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Andrew Jackson to MVB, 8 September 1833

private, & for your own Eye.

My dear Sir,

Yours of the 4th. instant has just been received with Mr Wrights inclosed. I have but one moment to write you, as I wish to send it by this evenings mail.

I inclose you the report of the Government directors, which <illegible> ^shews^ that the whole money of the Bank is put at the disposal of its President, to apply as he pleases, “for the benefit of the Bank”. Therefore to prolong the deposits until after the meeting of Congress would be to do the very act it wishes, that is, to have it in its power to distress the community, destroy the state Banks, & if possible corrupt congress & obtain two thirds, to recharter the Bank. I ask, can any ^honest^ man read the report inclosed, and say he has any confidence in the bank as a safe deposit, and if when the full expose is made of the causes which has produced the removal, can any honest man in congress sustain the Bank? Is not it an imperious duty devolving on the executive to expose the corruption practised by the Bank, and the continuation of that corruption, legallised, as far as a corrupt majority of the board of directors could do it; and that ^not only^ to an unlimited amount, but without responsibility or voucher.

It appears to me, if any action whatever be taken, it ought to be before congress meets, and make to it at its meeting, a full expose of the reasons that has induced it, and let, thro the Globe, be made, unofficially, a statement of the causes & the facts that has induced it. This will prepare the minds of the people for a full & official exposure, give strength to our friends, protect the state Banks, from oppression, & some from destruction, give them strength by which they can increase their loans to the commercial world as well as to the community at large; and to my mind ^this^ the only step that can be taken to prevent its recharter. The Bank could not be better served than the course, you say recommended by Mr McLane and why adopt such a course? We find Mr Crawford as secretary of the Treasury made the deposits in such state Banks as paid specie for their bills, and authorised the receipt of bills of various state banks to be received in payment for the public lands, and these in the cities of Boston, newyork, Philadelphia, Baltimore & Richmond & District of Columbia, without any complaint of his ^usurping^ power by congress, or any body else, & never made a report on the subject to congress until called upon by resolution of Congress in 1822, and this ^was^ done for the benefit of the country at large, I cannot under present circumstances ^see^ why it ought not to be done now, to weaken this hydra of corruption, and preserve the morales of the people from being destroyed. I have no doubt of the Bank being rechartered unless by the removal of the deposits before the meeting of congress, and the effect produced by the expose of the causes, should prevent it.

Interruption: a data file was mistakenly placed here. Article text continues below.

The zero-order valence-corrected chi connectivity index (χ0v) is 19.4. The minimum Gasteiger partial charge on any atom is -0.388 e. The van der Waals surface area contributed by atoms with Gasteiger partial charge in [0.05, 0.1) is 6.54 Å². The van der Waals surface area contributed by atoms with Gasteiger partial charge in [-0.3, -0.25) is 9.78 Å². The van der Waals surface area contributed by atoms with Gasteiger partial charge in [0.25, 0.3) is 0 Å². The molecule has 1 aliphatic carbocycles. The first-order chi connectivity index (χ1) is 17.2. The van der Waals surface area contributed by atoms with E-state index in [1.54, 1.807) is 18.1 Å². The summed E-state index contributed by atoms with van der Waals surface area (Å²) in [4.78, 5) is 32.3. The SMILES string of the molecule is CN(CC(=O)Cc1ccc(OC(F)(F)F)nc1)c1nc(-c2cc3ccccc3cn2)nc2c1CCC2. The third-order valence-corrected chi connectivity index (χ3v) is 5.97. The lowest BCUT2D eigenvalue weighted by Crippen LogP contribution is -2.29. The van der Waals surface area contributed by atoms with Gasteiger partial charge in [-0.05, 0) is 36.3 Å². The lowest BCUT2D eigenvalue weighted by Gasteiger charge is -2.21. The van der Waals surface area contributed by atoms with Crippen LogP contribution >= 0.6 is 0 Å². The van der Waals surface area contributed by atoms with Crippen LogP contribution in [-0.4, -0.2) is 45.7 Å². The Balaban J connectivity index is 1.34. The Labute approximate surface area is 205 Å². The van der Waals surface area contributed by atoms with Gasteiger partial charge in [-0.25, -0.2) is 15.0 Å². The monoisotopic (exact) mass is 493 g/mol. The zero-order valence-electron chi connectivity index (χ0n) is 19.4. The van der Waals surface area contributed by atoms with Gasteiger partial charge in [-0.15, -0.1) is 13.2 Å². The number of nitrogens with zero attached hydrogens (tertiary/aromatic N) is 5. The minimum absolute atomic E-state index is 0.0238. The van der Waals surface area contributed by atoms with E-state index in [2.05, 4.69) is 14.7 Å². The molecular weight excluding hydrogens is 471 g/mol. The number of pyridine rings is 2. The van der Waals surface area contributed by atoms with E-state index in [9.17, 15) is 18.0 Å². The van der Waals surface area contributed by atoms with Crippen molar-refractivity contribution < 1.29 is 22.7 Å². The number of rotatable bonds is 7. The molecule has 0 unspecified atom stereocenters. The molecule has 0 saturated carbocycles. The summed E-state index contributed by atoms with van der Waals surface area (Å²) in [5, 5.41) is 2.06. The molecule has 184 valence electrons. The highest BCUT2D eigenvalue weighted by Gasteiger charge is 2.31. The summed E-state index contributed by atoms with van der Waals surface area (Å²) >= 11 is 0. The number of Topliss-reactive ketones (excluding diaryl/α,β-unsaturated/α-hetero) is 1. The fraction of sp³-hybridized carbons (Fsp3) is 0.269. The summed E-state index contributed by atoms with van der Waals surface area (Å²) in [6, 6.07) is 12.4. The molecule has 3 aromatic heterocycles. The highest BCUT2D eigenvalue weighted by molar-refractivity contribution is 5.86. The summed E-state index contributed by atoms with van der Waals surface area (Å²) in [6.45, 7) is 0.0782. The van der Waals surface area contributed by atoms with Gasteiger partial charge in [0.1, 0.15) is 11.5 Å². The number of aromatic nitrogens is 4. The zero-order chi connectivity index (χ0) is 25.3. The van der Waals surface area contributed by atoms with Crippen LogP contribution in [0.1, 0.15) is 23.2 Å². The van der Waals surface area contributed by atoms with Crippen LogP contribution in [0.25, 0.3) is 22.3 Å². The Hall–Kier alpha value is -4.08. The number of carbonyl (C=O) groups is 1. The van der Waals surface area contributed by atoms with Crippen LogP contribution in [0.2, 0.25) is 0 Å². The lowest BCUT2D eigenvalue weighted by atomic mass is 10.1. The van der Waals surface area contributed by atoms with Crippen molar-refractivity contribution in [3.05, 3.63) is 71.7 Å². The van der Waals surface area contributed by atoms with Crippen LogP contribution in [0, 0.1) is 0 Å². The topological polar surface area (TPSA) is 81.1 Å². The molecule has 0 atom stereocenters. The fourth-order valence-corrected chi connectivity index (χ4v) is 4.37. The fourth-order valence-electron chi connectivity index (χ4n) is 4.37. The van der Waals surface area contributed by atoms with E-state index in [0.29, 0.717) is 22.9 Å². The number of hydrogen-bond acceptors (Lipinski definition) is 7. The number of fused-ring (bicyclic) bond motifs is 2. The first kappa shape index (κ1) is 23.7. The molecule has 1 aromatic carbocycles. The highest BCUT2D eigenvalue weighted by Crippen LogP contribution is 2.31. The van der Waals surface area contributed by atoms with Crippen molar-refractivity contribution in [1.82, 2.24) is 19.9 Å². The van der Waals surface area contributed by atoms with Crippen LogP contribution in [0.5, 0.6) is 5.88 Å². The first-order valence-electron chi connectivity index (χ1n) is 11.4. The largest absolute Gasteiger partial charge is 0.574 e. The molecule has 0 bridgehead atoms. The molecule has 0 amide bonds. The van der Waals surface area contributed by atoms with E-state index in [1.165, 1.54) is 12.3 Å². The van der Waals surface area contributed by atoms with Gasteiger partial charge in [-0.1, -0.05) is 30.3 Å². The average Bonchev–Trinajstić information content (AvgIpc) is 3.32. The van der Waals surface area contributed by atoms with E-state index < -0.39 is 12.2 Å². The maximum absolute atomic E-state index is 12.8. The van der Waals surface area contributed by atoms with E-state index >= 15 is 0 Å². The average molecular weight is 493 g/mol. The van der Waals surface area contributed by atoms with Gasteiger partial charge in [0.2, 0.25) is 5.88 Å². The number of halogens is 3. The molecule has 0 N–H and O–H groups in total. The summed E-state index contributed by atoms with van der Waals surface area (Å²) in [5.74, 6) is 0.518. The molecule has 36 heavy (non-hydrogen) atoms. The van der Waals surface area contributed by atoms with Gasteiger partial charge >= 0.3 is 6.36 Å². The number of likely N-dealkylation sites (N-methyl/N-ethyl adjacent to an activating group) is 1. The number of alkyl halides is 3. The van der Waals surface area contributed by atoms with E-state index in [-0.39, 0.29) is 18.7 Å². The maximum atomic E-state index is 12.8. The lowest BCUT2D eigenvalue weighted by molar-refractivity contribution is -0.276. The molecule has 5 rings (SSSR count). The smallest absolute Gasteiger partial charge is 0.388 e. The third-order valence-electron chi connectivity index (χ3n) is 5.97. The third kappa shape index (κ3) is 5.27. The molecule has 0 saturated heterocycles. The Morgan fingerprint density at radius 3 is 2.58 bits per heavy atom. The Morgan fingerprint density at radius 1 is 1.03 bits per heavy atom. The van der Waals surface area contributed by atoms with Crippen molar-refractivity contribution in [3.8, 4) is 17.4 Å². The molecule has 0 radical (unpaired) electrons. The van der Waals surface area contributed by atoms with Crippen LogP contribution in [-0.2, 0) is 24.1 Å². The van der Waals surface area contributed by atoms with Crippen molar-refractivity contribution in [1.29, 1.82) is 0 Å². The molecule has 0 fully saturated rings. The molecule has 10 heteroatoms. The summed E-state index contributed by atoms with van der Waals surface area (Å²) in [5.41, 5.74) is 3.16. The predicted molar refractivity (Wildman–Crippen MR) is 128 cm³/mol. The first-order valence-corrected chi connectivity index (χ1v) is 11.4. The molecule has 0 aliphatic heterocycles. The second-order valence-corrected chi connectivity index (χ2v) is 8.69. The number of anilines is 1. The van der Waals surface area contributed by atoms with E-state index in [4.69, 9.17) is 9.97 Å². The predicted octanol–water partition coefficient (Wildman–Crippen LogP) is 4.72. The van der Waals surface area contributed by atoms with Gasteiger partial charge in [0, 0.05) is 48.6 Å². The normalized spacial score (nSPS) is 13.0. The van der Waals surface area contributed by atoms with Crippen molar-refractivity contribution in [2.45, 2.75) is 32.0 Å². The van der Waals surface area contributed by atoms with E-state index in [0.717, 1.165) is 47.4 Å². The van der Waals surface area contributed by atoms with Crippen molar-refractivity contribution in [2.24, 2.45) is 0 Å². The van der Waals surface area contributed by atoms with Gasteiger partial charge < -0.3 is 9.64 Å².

I regret the division of my Cabinet on this important subject, in which I see the perpetuity of our republican Government involved, and I counted on your support firmly, in taking the stand with me to remove the deposits on the first of October next, if Mr. Kendalls report was favorable to the safety of the states B’s. I have not yet seen it, it is made to Mr. Duane, & I suppose he will make his report soon, for which I am waiting. Write me fully on the receipt of this, that it may reach me soon. Major Barry has not returned.

In great haste yr friend

Andrew Jackson

P.S. I have to call to your recollection that the 1rst of october is the commencement of the Fiscal year, & octr. Novbr. and December, its first quarter. January is the first month of the 2nd. quarter of the fiscal year. It is therefore, that I have thought ^& urged^ it the best period, (the 1rst of october) to commence the Deposits for all collections made of the revenue after a certain day to be named.


I wish you could be here the first week in october. I mean to adopt a course worthy of myself, of the purity of the morales of our happy country, regardless of all consequences You see the bank has bought up the Editor of the Pennsylvanian, and our friend Noah is set up by the Bank, or I mistake the signs of the times. Is it possible that your friends hesetate, and are overawed by the power of the Bank? It cannot overaw me. I trust in my god & the virtue of the people


Printed in CAJ, 5:182-183.

Source: DLC Library of Congress
Collection: MVB Papers (DLC)
Series: Series 7 (4 March 1833-3 March 1837)